The author has been described by News Ltd as an "iconoclast", "Svengali", a pollie's "economist muse", and "pungently accurate". Fairfax says he is a "Renaissance man" and "one of Australia’s most respected analysts." Stephen Koukoulas concludes that he is "85% right", and "would make a great Opposition leader." Terry McCrann claims the author thinks "‘nuance’ is a trendy village in the south of France", but can be "scintillating" when he thinks "clearly". The ACTU reckons he’s "an enigma wrapped in a Bloomberg terminal, wrapped in some apparently well-honed abs."

Monday, January 24, 2011

Slower pop growth = lower unemployment = more inflation = higher interest rates

I've explained this point too many times to count. ANZ reiterated the story late last week:

"Also prompting an upward revision to our inflation outlook has been substantial revisions to forecast population growth. Primarily due to a reduced migrant intake, population growth is expected to slow from a peak of 2.2% in 2008-09 to 1.5% in 2010-11 and 1.6% in 2011-12. Assuming average productivity growth and a constant labour force participation rate (to control for the separate effects over these variables) over the next few years, changes in population growth flow directly through to labour force growth. As such, the forecast slowing in labour force growth has the potential to strip up to ½ppts off ‘sustainable’ GDP growth (estimated to be 3 to 3¼%), knocking it down into a range of around 2¾% to 3%.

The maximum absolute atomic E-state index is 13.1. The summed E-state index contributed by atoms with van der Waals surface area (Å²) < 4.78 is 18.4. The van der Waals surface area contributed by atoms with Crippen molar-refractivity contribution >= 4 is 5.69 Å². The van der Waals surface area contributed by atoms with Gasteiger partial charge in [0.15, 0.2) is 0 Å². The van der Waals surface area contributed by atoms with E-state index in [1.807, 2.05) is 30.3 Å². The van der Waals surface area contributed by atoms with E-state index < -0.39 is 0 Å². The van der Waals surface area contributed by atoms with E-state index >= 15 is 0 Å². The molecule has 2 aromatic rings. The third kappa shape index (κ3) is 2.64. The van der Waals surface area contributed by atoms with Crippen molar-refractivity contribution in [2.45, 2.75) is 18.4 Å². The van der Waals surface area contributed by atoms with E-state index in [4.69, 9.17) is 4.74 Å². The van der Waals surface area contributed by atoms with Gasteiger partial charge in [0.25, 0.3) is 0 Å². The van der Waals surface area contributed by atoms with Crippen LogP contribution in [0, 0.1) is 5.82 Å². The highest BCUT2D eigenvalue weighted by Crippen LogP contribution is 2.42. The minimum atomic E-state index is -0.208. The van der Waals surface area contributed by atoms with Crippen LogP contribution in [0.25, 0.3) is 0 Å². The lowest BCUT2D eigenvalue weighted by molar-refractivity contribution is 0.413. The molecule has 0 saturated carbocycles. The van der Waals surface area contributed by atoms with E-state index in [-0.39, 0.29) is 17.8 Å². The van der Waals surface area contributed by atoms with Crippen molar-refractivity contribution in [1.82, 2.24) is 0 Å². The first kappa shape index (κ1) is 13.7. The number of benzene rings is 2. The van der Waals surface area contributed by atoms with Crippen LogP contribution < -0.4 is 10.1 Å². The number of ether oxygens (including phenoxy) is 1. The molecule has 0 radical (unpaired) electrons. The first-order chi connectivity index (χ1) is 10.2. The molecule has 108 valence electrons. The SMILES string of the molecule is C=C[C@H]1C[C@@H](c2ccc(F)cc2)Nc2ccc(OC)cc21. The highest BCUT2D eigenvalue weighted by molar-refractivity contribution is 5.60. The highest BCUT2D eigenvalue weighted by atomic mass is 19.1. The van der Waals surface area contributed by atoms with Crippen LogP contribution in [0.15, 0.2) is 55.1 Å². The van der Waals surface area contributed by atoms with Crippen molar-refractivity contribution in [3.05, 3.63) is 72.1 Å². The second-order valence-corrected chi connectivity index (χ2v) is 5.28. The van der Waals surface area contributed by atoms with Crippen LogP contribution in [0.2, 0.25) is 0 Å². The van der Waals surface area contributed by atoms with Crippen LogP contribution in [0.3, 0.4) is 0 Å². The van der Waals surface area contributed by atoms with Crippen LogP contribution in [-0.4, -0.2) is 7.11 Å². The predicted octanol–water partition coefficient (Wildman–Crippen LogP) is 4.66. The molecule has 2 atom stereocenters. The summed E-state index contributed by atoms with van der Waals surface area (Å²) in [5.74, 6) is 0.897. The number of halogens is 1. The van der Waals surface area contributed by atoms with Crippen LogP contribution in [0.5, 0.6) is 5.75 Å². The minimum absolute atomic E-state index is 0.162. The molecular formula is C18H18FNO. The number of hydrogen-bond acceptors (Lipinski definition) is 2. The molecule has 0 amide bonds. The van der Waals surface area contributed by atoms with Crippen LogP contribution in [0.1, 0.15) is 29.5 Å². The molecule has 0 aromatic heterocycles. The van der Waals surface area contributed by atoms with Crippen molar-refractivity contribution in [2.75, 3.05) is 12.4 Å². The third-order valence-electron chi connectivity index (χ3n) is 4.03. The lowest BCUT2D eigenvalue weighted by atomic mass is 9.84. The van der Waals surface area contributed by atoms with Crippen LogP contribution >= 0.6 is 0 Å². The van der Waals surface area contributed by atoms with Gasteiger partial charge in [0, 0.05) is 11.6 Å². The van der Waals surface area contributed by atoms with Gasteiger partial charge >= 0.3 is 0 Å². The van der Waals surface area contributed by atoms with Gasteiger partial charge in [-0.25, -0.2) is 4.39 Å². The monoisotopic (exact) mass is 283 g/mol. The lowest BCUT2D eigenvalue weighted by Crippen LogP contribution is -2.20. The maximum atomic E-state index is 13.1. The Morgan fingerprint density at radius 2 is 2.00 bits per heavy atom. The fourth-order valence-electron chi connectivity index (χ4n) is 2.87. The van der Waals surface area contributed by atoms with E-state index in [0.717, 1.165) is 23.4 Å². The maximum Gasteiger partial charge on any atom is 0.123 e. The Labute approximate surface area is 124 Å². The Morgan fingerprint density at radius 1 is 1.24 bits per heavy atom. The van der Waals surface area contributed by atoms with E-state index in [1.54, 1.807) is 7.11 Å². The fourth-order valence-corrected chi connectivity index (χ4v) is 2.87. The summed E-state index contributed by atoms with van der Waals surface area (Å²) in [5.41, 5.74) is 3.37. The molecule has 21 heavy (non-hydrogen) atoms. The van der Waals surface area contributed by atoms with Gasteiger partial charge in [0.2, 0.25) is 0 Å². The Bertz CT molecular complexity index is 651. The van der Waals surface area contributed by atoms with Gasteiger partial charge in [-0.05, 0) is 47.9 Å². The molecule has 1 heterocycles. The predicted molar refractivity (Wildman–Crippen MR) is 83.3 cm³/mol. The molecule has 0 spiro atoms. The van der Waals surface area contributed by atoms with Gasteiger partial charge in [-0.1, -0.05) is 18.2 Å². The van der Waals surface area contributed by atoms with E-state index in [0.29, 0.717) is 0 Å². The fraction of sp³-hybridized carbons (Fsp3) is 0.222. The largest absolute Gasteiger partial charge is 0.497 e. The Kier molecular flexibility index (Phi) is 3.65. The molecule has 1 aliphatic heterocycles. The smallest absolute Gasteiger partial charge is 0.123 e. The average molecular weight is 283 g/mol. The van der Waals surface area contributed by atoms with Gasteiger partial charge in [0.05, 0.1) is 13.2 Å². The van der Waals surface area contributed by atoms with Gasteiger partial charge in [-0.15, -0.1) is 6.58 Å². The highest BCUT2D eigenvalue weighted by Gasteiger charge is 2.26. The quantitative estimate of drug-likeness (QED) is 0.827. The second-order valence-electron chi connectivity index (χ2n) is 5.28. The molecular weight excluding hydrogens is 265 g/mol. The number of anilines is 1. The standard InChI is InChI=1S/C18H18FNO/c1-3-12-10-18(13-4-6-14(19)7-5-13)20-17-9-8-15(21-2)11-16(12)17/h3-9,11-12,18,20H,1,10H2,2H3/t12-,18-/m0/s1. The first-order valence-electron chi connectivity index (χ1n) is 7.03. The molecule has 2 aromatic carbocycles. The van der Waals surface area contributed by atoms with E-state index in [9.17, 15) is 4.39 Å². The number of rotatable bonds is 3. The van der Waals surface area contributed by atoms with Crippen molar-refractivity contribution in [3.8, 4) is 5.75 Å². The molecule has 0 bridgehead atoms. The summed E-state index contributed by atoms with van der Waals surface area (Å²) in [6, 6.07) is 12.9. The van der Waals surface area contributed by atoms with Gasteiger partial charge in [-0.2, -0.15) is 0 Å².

For inflation, this means that the gap between forecast growth and potential growth (the output gap) will be greater, with price pressures to emerge at lower rates of growth. Indeed this suggests upside risk to our already high longer-term inflation forecasts outlined above.

All other things being equal, a slower rate of population growth will also generate a tighter labour market. We estimate that there will be 107,000 fewer net additions to the labour force in 2011 as a result of slower population growth. While a stronger cyclical outlook for the Australian economy is expected to largely offset the weaker structural outlook for employment growth, our unemployment rate forecast is dominated by the structural influence of our lower population forecast track. In isolation, this deceleration in population growth will shave 0.8ppts off the national unemployment rate by the end of 2011, and a further 0.2ppts by the end of 2012 (assuming the same participation rate and employment growth in both scenarios). Again, the implications for wages pressures, inflation and interest rates are all pointed in one direction in the medium-term – up."